Richard Branson is showing how Twitter feeds and websites can do each other a lot of good, David Bowen says
What is interesting – apart from the whale itself – is that I got here by clicking a link on Branson’s Twitter feed. So what, you may say, that’s what Twitter is for? Indeed, I reply, but two years ago we said that Mr Branson’s Twitter feed managed to ‘outbland Mr Cook’, with posts such as ‘Talk less – smile more’. Something has changed.
There is still only a handful of CEOs who tweet, and most follow Tim Cook’s masterclass in blandness. These still read like a string of vaguely liberal clichés. To pick a typical scattering from the last couple of months: ‘Nothing inspires us more than fresh ideas’, ‘Happy #MothersDay to all the moms at Apple and around the world’, ‘We’re committed to supporting powerful innovation that helps protect the planet’, ‘Democracies depend on a free and diverse press’. Why have 11m people bothered to click ‘follow’? Perhaps it’s a vague form of political solidarity: I’m pretty sure it’s not because they are blown away by the messages.
The difference between Branson’s and Cook’s tweets (and indeed between Branson’s tweets now and two years ago) does not however lie in the text of the posts, but in the links that accompany it. Sir Richard’s tweets have their share of blandness: ‘Success never happens overnight, keep repeating your steps and walking in the right direction’. But while Cook’s posts are full of hashtags – which simply lead to other Twitter streams – nearly every Branson one goes to Virgin.com.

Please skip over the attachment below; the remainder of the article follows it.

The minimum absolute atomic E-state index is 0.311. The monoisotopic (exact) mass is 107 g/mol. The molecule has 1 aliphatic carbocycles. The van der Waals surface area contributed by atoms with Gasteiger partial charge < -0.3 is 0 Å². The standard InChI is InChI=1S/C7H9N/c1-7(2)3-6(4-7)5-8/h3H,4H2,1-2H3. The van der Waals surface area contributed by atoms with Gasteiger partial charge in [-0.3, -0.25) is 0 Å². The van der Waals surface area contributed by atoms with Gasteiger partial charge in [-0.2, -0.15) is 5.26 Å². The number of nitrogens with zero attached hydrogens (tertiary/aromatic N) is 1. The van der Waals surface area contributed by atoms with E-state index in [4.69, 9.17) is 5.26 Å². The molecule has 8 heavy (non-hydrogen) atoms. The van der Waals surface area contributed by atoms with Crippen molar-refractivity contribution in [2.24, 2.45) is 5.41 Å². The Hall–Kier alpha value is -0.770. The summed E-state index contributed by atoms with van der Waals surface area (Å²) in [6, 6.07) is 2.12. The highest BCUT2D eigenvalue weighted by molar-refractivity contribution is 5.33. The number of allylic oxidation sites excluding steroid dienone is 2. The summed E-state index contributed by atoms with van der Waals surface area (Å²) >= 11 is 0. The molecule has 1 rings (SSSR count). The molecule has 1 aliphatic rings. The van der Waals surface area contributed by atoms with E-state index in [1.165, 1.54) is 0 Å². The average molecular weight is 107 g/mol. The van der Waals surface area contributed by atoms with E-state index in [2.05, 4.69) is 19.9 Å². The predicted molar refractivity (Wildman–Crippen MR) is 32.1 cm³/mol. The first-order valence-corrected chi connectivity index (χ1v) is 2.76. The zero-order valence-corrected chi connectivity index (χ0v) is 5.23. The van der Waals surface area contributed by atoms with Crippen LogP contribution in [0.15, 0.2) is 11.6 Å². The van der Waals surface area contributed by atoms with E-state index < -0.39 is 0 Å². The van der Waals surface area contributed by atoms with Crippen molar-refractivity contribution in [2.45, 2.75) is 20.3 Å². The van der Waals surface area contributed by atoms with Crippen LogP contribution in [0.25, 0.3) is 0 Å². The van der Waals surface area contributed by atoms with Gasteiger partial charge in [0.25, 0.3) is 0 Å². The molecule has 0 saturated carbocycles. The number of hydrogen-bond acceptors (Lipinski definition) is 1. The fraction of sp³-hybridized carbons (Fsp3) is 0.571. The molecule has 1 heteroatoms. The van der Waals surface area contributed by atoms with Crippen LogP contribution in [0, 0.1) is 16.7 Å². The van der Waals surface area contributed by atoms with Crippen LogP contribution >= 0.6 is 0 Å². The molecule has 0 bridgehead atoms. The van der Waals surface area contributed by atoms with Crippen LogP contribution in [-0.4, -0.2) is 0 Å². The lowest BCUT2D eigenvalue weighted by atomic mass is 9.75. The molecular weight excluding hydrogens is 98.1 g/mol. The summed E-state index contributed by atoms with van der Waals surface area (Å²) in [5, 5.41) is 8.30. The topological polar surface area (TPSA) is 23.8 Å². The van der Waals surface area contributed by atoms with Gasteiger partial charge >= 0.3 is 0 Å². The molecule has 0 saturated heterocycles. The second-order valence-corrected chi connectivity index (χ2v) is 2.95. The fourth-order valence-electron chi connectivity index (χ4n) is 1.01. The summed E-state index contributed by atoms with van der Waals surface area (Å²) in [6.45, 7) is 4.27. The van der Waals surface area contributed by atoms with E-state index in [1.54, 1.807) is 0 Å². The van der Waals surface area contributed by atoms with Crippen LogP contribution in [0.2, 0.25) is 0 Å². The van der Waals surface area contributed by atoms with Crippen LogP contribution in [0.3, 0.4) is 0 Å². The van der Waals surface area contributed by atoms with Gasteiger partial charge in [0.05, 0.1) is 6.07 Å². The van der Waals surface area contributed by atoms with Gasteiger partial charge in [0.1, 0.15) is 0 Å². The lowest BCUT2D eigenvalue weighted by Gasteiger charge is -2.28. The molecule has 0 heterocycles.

We know from our analysis that social media is a poor driver of traffic to corporate websites. The percentage of visitors coming from social channels tends to be tiny. But I would be surprised if that were true for Virgin.com. Branson has 12.6m followers, and nearly all his tweets point to the site. They must surely be a major source of visitors.
Of course the other key element is to have stuff on the site that is worth visiting. If Branson’s tweets went to nothing but promotion for his many companies, people would swiftly get fed up. With the exception of Virgin Galactic, which is a heaven for those of us who like boys’ toys and loud noises, the companies are pretty dull. Users of Virgin Trains may feel that ‘dull’ isn’t a strong enough word.
But Branson (or whoever writes his tweets) now points mainly to stories that are fun or intriguing, while Virgin.com is doing its bit by hosting as many such stories as it can. Some are written (or not) by Sir Richard, some by his children, but relatively few are corporate or marketing stories. Although Virgin.com was around (and looked similar) two years ago, it had a much more promotional – and duller - feel.
All this confirms our belief that social media and websites are most effective when they work together. Which is why it is encouraging that, as the governance project we are now working on shows, most of the most sophisticated corporate communicators now run them from the same team. We will be watching closely to see if traffic between them picks up as a result.
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